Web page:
LITURGY CORNER #10
Psalm 134:1: "Come, bless the LORD, all...who stand...in the house of the LORD!" Psalm 95:6: "O come, let us worship and bow down, let us kneel before the LORD, our Maker!" Acts 13:14: "And on the sabbath day they went into the synagogue and sat down."
What do these different passages have in common? Among other things, they demonstrate an important fact about our relationship with God--it includes our bodies, even in terms of how we pray. Including the body in our prayer is a long-standing (pardon the pun) part of our tradition. There is the tendency among some folks to treat human beings as if we were only spirit, like angels trapped in skin, but the Church reminds us of our being created in the image and likeness of God, and how our humanity came to its most perfect expression in the Incarnation of Jesus. The Church insists that the fullness of who we are must be part of our worship, as St. Paul points out in First Thessalonians, 5:23: "May the God of peace himself sanctify you wholly; may your spirit, soul, and body be kept sound and blameless at the coming of our Lord Jesus Christ." We can see this approach at Mass. We use gestures and postures to involve ourselves more fully in our act of worship to God. We make the Sign of the Cross at the beginning and as we receive the final blessing. We make the three-fold Sign of the Cross as we prepare to receive the Gospel. We sit to hear the first and second readings from the Word of God, we stand to pray and to give special honor to the Gospel, we kneel to adore and to show respect and honor for the Eucharistic prayer and the Real Presence of our Savior. All of these physically involve us as we worship God. The Church's hope for us is that as we involve ourselves physically in our worship, this would reflect our total interior concentration on the glorious Divine Mystery being made present to us. Obviously, this doesn't always happen, in the sense that we are not always consciously as present to the Mass as we could be, but the more we understand about our actions during the Mass, the more we can cooperate with the grace of Jesus during those times.
How are the decisions made in terms of what posture is appropriate for what part of the Mass? For the Mass as it is celebrated today, that process begins with Sacrosanctum Concilium, the Second Vatican Council's Constitution on the Liturgy. In paragraph #30, it states: "To promote active participation, the people should be encouraged to take part by means of...actions, gestures, and bodily attitudes." This is then more concretely spelled out in the General Instruction on the Roman Missal, the instruction that is the Church's basic 'how-to' book on the celebration of the Mass. In paragraph #21, the GIRM relates the different postures that are, based on our understanding of what the Lord is doing at that point, appropriate for the different parts of the Mass. For example, as the Psalm cited above and many other examples in the Scripture demonstrate, an appropriate posture for praying is that we stand. We see this in the Mass: we stand to address our God, whether through the person of the priest, as in the Opening Prayer, the Prayer Over the Gifts, and the Post-communion Prayer, or when the congregation as a whole joins in the prayer, as in the Lord Have Mercy, the Prayers of the Faithful, and the Our Father. There had been a question about whether or not to stand during the Prayer Over the Gifts. Because the presider is formally addressing God in the name of the whole community, it is appropriate for us to stand during that time in the Mass. This question was addressed to the Sacred Congregation for Worship, the Roman Congregation that has responsibilities for our sacramental/liturgical life, and they responded: "The people stand while the presidential prayers are being said, therefore, during the prayer over the gifts." (Documents on the Liturgy, Reply #2 to Paragraph 21 of the GIRM).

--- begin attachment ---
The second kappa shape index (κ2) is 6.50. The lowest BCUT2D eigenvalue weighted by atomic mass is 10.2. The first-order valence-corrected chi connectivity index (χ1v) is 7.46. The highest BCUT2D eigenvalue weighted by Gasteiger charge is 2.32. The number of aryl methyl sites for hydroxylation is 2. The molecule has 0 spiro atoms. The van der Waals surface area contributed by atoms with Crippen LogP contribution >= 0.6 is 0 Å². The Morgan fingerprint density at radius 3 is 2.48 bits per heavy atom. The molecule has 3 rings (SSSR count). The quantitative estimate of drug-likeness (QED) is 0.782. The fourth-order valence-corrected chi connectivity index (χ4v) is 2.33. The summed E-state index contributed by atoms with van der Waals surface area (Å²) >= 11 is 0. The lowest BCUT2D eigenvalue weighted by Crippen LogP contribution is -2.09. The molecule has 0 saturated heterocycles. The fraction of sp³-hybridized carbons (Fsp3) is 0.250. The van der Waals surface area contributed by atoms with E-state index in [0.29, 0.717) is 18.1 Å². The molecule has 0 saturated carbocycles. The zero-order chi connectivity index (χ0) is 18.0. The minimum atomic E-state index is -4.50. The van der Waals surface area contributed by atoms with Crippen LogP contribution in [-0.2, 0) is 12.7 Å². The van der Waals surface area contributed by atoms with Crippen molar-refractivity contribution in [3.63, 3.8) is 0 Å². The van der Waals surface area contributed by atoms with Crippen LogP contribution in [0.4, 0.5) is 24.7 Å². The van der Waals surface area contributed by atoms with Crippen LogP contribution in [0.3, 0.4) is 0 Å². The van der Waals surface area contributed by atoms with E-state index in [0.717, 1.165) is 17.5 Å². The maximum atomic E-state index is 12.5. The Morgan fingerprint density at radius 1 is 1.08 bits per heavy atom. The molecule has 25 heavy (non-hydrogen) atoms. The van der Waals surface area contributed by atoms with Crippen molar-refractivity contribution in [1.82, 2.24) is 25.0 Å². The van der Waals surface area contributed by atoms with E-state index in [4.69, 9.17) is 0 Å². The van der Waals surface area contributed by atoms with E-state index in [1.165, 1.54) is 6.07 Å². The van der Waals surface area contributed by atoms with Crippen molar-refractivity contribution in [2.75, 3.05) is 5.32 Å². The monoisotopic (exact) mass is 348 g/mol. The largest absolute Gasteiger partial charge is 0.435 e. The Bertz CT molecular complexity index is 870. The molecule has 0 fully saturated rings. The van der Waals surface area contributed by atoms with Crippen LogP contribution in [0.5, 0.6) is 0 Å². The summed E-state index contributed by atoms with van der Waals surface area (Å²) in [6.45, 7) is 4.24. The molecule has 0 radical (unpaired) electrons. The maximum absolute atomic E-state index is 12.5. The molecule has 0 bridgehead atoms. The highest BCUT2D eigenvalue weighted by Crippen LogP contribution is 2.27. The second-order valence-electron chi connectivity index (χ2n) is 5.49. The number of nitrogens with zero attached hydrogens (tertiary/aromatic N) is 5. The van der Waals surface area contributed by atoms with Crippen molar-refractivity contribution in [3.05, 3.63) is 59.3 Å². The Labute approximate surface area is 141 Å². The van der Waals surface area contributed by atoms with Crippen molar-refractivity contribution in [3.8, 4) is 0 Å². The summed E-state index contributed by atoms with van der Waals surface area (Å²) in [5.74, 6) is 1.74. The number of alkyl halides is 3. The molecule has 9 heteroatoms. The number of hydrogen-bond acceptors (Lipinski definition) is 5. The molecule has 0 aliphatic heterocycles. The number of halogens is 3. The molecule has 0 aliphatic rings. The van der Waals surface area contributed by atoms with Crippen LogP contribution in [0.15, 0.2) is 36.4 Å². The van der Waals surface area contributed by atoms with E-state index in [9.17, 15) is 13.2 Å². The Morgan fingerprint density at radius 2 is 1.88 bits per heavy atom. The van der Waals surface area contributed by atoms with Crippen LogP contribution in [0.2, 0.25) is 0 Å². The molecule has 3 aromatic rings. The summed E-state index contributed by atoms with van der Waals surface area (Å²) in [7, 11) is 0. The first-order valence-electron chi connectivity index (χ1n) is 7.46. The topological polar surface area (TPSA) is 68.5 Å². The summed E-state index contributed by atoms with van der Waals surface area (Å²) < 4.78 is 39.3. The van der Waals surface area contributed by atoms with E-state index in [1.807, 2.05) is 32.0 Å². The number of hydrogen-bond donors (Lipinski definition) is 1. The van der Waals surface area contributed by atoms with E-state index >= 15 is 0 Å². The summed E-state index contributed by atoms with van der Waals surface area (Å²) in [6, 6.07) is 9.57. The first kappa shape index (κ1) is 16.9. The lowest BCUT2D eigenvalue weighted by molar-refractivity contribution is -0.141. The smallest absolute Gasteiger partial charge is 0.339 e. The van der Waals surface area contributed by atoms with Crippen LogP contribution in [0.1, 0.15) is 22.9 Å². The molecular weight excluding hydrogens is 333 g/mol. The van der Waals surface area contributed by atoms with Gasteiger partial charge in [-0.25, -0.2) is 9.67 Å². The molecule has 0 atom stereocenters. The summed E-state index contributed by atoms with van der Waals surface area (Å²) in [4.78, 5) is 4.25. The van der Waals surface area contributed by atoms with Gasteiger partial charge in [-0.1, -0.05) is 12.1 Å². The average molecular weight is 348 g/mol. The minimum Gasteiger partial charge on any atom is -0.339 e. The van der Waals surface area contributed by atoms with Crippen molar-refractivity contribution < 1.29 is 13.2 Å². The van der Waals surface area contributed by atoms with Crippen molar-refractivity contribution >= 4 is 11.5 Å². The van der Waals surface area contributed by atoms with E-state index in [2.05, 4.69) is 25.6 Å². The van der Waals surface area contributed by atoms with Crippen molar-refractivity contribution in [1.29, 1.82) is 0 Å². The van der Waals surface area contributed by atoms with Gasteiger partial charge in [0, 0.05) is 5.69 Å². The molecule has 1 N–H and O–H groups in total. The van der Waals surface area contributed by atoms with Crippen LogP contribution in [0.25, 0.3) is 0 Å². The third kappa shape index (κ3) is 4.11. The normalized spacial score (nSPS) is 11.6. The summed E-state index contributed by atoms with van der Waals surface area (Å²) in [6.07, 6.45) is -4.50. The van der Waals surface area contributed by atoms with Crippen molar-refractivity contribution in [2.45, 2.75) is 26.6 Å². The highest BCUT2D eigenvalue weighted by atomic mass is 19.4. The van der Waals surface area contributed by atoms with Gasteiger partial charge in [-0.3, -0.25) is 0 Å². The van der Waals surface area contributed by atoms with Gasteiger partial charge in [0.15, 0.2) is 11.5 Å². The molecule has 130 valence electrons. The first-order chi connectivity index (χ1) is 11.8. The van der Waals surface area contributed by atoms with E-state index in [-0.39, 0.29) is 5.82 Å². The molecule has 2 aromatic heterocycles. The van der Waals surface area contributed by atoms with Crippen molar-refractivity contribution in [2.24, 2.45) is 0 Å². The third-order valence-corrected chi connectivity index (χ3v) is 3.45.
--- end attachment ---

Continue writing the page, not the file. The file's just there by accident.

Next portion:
Another posture of importance during the Mass is kneeling. We kneel during the great prayer of the Church, the Eucharistic Prayer. As we do this, we acknowledge the significance of the Church's most important prayer and we give God the adoration, reverence, and honor He deserves. This raises the issue about kneeling when there are no kneelers and frequently no room to kneel otherwise. The GIRM says: "They (the people) should kneel at the consecration unless prevented by lack of space...or some other good reason." (#21) Addressing this issue, that same Roman Congregation cited above replied: "There is nothing to prevent the faithful from kneeling on the floor to show their adoration, no matter how uncomfortable this may be. In cases where kneeling is not possible, a deep bow and a respectful bearing are signs of reverence and adoration to be shown at the time of the consecration and communion." (DOL, Reply #3 to paragraph #21 of the GIRM.) Let us plead with Jesus for the grace to come to understand the mind and heart of the Church on these matters and simply act accordingly, in obedience to Him. It may help to remind us that the rubrics, that is, the instructions in the Mass that guide the specific parts of the celebration, e.g. when to kneel, stand, etc., reflect the Church's understanding of the mind of Jesus concerning how the Mass is celebrated, and are not to simply be set aside. Jesus will guide us as we seek His grace. Let us ask Him to continue to give us wisdom about the Mass, that we may know best how to glorify God in our midst!